I sucked it up eventually and drove myself to the ER. I packed up everything because I knew it was going to be another long stay. I wish I had gone a bit earlier because of how long it ended up taking to get help. The waiting room in an ER in a full hospital is the actual worst. 

I felt bad for the nurses because when they drew my blood when I was getting processed. I ended up getting almost passing out, but throwing up on an empty stomach happened instead. It was a great feeling. They gave me Zofran and IV fluids right away, so I was already hooked up just sitting in the waiting room. I was mostly annoyed because they wouldn’t even let me drink water to get the lovely stomach bile taste out of my mouth.

It was 2 in the morning by the time I was given a hospital room, where they immediately had me started on a Golitely treatment for a colonoscopy the next morning. They wanted me to finish it by 4 am, but there was no way I was going to be able to do that. That stuff does not mess around. I did finish it by my procedure, so I guess it was mission accomplished. 

I’ll never get over how bad Golitely tastes. It’s ruined any lemon lime drink that I could ever drink for the rest of my life. 

Good bye forever, Sprite and 7Up. I won’t miss you much at all.

When I woke up from my colonoscopy, I was alone. Everyone was busy with their own lives, so I was left to deal with the brunt of the bad news. My condition has gotten even worse from how I was in early June. Even with the Remicade treatments I’ve been going through.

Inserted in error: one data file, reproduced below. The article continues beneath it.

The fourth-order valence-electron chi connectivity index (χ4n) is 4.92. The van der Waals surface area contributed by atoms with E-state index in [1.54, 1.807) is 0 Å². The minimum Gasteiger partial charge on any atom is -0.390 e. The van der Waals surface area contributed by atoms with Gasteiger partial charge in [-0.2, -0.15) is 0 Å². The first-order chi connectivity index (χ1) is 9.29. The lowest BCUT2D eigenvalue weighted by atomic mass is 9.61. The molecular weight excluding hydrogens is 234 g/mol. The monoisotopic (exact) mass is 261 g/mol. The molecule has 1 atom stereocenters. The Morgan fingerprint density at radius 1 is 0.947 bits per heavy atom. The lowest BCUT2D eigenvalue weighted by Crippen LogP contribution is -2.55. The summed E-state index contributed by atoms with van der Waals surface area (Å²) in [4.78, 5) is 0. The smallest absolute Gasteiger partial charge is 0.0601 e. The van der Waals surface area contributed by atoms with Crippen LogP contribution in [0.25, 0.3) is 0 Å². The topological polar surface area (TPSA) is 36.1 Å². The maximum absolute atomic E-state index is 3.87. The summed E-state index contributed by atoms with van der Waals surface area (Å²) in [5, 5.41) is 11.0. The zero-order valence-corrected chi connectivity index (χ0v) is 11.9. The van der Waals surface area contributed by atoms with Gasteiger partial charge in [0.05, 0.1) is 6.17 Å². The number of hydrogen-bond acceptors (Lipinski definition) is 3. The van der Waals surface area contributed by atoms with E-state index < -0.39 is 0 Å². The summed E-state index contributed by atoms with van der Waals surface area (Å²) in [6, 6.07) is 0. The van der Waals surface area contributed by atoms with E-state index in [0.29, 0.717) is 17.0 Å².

It had worked for a short time, but I had had an allergic reaction to it and it didn’t work as long as it was supposed to. I blame how mixed up everything got with the scheduling of it.

My GI told me that if the steroid treatments that he’s going to put me on don’t work, then I’ll have to talk to a surgeon.

I almost broke down then and there, but he quickly left and I just stared blankly (and blindly, since I didn’t have my glasses on) at the wall until they moved me back to my hospital room. My heart sank into the floor. Hearing such an ultimatum just numbed me. Once I was settled back in, I went straight to sleep. I just didn’t want to think anymore.

When I woke up, I was told that my insurance doesn’t cover the hospital I walked in to. I was super confused since I had spent my June hospital stay at that exact same hospital. Luckily they were able to move me to a hospital I had gone to for my first kidney stone through an ambulance.

It was super weird. Ambulances are much more cramped that I would’ve expected. Also the stretcher is pulled up super high compared to a gurney. I was raised up higher than I am tall, so it was funny being so high up while sitting. The paramedics I was with were super cool, though. They shit talked other people they’ve had to deal with once they realized how chill I was. I guess that’s the perks of being a young sick person.

I still don’t consider myself much of an adult.